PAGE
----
IRU brought together MEPs and trucking industry leaders from the United States in a decarbonisation dialogue at the European Parliament last week.
In a dialogue inside the European Parliament in Brussels last week, Members of the European Parliament (MEPs) and senior figures from IRU member the American Trucking Associations (ATA) discussed, compared and contrasted commercial road transport decarbonisation approaches and challenges on both sides of the Atlantic.
The debate exchanged views on the challenges of decarbonising heavy-duty trucks, the development of CO2 standards for trucks, and the role of greenhouse gas emissions (GHG) accounting in decarbonisation.
The dialogue took place at a crucial moment for the EU where legislators have just defined their positions on the future of heavy-duty fleets and are preparing for trilogue negotiations between the EU’s Council, Commission and Parliament.
The event was hosted by MEP Marian-Jean Marinescu, Vice-Chair of the European Parliament’s Committee on the Environment, Public Health and Food Safety (ENVI) and Coordinator of the European People’s Party in the Committee on Transport and Tourism.
ATA, represented by Chris Spear, President and CEO, Andrew Boyle, ATA Chairman and Co-President of Boyle Transportation, and Robert Costello, Chief Economist and Senior Vice President, aimed to dispel the Californian “myth”.
ATA demonstrated that California’s high standards and targets for electric vehicles are unrealistic with their aggressive timelines. The state is already beginning to see the early stages of failure with product shortages, low market acceptance and lack of charging infrastructure, which will lead to higher carbon and criteria emissions.
“In our view, the European Union is ahead of the United States,” said ATA Chairman Andrew Boyle. "The European Union is more open to technology neutrality and alternative fuels, whereas California and some in the American federal government are much more prescriptive about technologies that are reliant on nonexistent infrastructure."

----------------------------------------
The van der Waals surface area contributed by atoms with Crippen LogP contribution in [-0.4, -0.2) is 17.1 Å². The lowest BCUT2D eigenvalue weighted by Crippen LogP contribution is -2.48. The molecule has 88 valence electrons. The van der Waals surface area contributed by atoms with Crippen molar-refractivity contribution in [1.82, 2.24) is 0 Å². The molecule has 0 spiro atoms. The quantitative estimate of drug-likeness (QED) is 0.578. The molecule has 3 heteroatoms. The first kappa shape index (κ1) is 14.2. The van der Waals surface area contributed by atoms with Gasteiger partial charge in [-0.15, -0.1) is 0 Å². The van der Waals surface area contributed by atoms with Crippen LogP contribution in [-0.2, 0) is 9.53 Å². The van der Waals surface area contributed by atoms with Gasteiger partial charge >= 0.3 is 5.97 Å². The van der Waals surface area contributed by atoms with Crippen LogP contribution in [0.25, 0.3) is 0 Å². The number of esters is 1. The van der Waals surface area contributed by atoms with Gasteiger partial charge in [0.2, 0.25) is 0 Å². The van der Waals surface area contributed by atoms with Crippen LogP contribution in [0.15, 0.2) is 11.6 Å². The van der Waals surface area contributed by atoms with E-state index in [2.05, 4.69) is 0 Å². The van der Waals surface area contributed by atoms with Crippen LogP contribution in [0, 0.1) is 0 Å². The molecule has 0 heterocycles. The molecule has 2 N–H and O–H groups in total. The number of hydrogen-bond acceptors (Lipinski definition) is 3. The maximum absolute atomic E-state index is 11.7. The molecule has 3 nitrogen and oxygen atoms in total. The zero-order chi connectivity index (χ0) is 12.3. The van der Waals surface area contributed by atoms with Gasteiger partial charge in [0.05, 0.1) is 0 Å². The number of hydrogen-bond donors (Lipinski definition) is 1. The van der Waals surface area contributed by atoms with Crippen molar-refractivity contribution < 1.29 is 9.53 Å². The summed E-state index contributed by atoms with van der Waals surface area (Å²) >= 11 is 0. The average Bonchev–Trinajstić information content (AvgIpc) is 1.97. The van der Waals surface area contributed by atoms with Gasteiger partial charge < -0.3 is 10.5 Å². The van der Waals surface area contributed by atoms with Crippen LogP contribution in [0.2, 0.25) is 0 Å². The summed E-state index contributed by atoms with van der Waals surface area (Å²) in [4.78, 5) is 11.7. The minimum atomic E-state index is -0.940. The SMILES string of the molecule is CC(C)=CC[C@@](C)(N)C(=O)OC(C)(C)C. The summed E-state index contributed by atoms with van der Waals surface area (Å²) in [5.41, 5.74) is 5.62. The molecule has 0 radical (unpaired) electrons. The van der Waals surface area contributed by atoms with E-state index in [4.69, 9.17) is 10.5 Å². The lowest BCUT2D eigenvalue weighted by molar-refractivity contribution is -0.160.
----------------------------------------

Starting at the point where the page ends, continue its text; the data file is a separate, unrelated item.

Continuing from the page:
Participants were unanimous in calling for pragmatic CO2 emission standards for heavy duty vehicles which consider operational, economic, and business realities. Both sides of the debate also emphasised the importance of technology neutrality and the need to recognise a wide range of alternative fuels as a solution towards decarbonisation in the sector. Concerns on the insufficient deployment of alternative fuelling infrastructure in both the US and EU, electricity grid capacity and costs were also cited.
Raluca Marian, IRU’s Director of EU Advocacy, commented, “An early review clause of the CO2 standards in 2027, as proposed by both legislators, enabling targets to be reviewed and adjusted in line with the realities on the ground is welcomed by the commercial road transport sector.”
As for the upcoming negotiations, Raluca Marian expressed the hope that, “Pragmatic CO2 emission standards for heavy-duty vehicles should include a definition of CO2 neutral fuels and the possibility to take them into account for the new CO2 targets, as proposed by the European Parliament. It should also ensure that operators' freedom of choice is not compromised by mandatory purchasing targets for fleets.”
The role of GHG emissions accounting in the transport sector was also discussed. The United States Environmental Protection Agency (US EPA) established voluntary emissions reporting programmes for fleets, such as the EPA’s SmartWay Transport Partnership, to encourage participants to track fuel use and fleet emissions in supply chains.
In the EU, the recent CountEmissions EU proposal aims to harmonise emission calculation methods and reporting in the sector aligning them on the ISO 14083 standard. Participants recognised the relevance and importance of reliable GHG emissions accounting, as it enables road transport operators to decrease their environmental footprint and increase their operational efficiency.
Comparing US and EU approaches to commercial road transport decarbonisation is inspiring and productive because the sector, on both sides of the Atlantic, is confronted with similar challenges and the need to share pragmatic workable solutions. IRU will continue cross-regional dialogues as part of its Green Compact to make the global sector carbon neutral by 2050.